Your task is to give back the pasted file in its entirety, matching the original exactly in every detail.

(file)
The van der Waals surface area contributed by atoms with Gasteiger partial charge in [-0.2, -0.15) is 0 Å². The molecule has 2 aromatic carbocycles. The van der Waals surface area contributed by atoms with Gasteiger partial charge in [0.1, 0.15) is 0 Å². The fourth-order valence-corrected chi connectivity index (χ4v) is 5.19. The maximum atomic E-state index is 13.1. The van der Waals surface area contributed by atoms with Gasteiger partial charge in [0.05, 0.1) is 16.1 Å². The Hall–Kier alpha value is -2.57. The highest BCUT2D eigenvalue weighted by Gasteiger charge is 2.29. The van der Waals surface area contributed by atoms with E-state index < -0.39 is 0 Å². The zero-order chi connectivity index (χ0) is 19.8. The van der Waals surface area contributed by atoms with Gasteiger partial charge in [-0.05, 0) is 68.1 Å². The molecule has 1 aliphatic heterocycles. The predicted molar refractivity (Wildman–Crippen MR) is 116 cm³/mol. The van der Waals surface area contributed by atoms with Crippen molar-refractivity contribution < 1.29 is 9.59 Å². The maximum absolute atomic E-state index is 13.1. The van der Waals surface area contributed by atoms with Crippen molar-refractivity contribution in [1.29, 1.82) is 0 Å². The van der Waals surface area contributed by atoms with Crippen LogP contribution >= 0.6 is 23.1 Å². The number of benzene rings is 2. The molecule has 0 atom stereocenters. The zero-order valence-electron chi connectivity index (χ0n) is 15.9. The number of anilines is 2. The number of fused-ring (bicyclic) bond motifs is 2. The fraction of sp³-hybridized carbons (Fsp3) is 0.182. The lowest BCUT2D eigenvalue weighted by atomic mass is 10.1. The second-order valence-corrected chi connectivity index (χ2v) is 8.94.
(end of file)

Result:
The van der Waals surface area contributed by atoms with Gasteiger partial charge in [-0.2, -0.15) is 0 Å². The molecule has 2 aromatic carbocycles. The van der Waals surface area contributed by atoms with Gasteiger partial charge in [0.1, 0.15) is 0 Å². The fourth-order valence-corrected chi connectivity index (χ4v) is 5.19. The maximum atomic E-state index is 13.1. The van der Waals surface area contributed by atoms with Gasteiger partial charge in [0.05, 0.1) is 16.1 Å². The Hall–Kier alpha value is -2.57. The highest BCUT2D eigenvalue weighted by Gasteiger charge is 2.29. The van der Waals surface area contributed by atoms with E-state index < -0.39 is 0 Å². The zero-order chi connectivity index (χ0) is 19.8. The van der Waals surface area contributed by atoms with Gasteiger partial charge in [-0.05, 0) is 68.1 Å². The molecule has 1 aliphatic heterocycles. The predicted molar refractivity (Wildman–Crippen MR) is 116 cm³/mol. The van der Waals surface area contributed by atoms with Crippen molar-refractivity contribution < 1.29 is 9.59 Å². The maximum absolute atomic E-state index is 13.1. The van der Waals surface area contributed by atoms with Crippen molar-refractivity contribution in [1.29, 1.82) is 0 Å². The van der Waals surface area contributed by atoms with Crippen LogP contribution >= 0.6 is 23.1 Å². The number of benzene rings is 2. The molecule has 0 atom stereocenters. The zero-order valence-electron chi connectivity index (χ0n) is 15.9. The number of anilines is 2. The number of fused-ring (bicyclic) bond motifs is 2. The fraction of sp³-hybridized carbons (Fsp3) is 0.182. The lowest BCUT2D eigenvalue weighted by atomic mass is 10.1. The second-order valence-corrected chi connectivity index (χ2v) is 8.94.